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Wednesday, December 1, 2010

Giving Thanks and Passing the Mashed Potatoes (et. al.)


People have a tendency to associate Thanksgiving with a huge Turkey. But when one is vegetarian (which I've been for 33 years), Thanksgiving takes on a new meaning.

Stuffing that omnivores look forward to actually stuffing into the rear end of a dead turkey, I, as a vegan, look forward to baking in my oven and eating with vegetables.

I made two stuffings this Thanksgiving -- wild rice with chestnuts and cranberries and bread stuffing. The wild rice stuffing was wild rice, spices (turmeric, coriander, cumin, paprika, a little chili powder), one small bag of chestnuts (I get them pre-cooked and pre-peeled in a plastic/aluminum pouch), and some dried fruit juice sweetened cranberries. I also put in a bit of onion/garlic/scallion (sauteed in a bit of olive oil). I cooked the wild rice (I started with 1/2 cup raw), with the spices. After the wild rice was cooked (about 45 minutes) and cooled a bit, I added the chestnuts (which I cut into smaller pieces) and the cranberries. I mixed it all together and stored it in a container in the refrigerator (I made it on Sunday) and heated it up on Thursday before the guests came.

The bread stuffing (which I currently have a batch of in the oven) I made by cubing the bread (I made 4 cups of cubes with 6 pieces of Ezekiel bread), toasted them in the oven (at 245 degrees for a long time -- until they were all toasted nicely) after which, I put them in a paper back for anywhere from a few hours to a couple of days.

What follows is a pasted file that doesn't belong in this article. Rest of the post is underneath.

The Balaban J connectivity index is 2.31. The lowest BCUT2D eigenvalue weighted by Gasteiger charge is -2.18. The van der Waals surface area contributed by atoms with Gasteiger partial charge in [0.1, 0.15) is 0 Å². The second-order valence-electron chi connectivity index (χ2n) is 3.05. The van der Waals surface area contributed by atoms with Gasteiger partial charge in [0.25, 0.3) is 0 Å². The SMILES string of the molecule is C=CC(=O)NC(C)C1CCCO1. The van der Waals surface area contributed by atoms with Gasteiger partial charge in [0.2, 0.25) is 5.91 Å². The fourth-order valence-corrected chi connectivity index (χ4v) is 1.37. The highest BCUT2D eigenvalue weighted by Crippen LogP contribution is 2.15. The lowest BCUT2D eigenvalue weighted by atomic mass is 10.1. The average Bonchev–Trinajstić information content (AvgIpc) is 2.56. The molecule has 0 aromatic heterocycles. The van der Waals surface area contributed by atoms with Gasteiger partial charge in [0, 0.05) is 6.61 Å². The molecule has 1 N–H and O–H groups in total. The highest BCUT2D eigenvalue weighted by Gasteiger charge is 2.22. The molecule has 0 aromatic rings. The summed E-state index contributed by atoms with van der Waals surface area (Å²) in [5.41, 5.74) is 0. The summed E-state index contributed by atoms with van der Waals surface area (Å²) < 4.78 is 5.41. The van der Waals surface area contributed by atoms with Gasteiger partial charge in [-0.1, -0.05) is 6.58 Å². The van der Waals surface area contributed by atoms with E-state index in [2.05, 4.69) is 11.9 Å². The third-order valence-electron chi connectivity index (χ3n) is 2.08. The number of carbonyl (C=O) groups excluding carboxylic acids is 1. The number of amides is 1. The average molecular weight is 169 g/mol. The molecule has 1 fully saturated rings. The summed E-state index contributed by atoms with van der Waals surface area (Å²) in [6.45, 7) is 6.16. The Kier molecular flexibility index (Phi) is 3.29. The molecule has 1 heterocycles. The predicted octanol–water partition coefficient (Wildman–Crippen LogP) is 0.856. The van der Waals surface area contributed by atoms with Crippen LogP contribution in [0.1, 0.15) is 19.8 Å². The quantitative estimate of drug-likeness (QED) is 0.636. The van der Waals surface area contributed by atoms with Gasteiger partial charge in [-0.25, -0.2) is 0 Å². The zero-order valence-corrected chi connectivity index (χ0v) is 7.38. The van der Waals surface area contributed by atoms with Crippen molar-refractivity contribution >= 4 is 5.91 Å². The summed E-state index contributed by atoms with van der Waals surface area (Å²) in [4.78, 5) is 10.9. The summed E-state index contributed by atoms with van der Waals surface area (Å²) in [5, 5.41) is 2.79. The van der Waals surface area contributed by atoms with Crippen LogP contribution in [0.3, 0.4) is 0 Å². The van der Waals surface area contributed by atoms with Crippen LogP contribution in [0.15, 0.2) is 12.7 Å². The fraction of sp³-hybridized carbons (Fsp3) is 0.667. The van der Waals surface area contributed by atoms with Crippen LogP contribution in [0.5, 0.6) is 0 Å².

I then take the bread cubes, add 1 cup vegetarian vegetable stock, 1 teaspoon coriander, 1/2 teaspoon cumin, some chives and cilantro (if you don't like those herbs and spices, substitute your own -- I don't like the "Scarborough Fair" spices, except parsley ("parsley, sage, rosemary and thyme") -- and a teaspoon of arrowroot. I mixed in some sauteed onions, garlic and scallions and mixed all the ingredients together in a bowl, then transferred it to an 8X8 pan and put it in the oven at 245 degrees until the top was crusty. (It can be stored in the frig and warmed up before the meal.)

I also remade a soup I had originally made the week before when I had a mild bronchitis. I sauteed up onions, garlic and scallions (the garlic I let sit 30 minutes after cutting up to release the medicinal substances) and shiitake mushrooms in a bit of olive oil (I use a spray). In the meantime, I took 1/4 cup each black and red lentils and green split peas, along with 1/4 cup of wild rice, and put them in a pot with filtered water, veggie stock (1-4 cups -- according to your taste and sodium needs*) and 1 teaspoon each turmeric, coriander, paprika, garam masala and 1/2 teaspoon cumin and chili powder. Boil it up and let it simmer until the beans are tender and then add the veggies and cook a bit longer until the flavors meld.

* boxed veggie stock has a lot of sodium. I happen to need more sodium in my diet -- I hate salt and I was told I need 2000-2500 mg of sodium because I drink a lot of liquid, but most people do not need more than 1500 mg per day, so keep an eye on the sodium or make your own vegetable stock

Check out my other blogs:

Israel and it's Place in the World
Jewish Singles
Strong Jewish Women

Check out some of my squidoo lenses (articles):

Strong Biblical Women
Strong Biblical Women 2
Why Be Vegetarian
Vegetarianism: Getting Started 1
Vegetarianism: Getting Started 2
Why be Vegetarian?
Rosh Hashana
Quick Vegan Cooking
Creating new recipes from old
About the Jewish Calendar
Witches and Morality
Math Hints 1 -- Adding Fractions
Presidents1: George Washington

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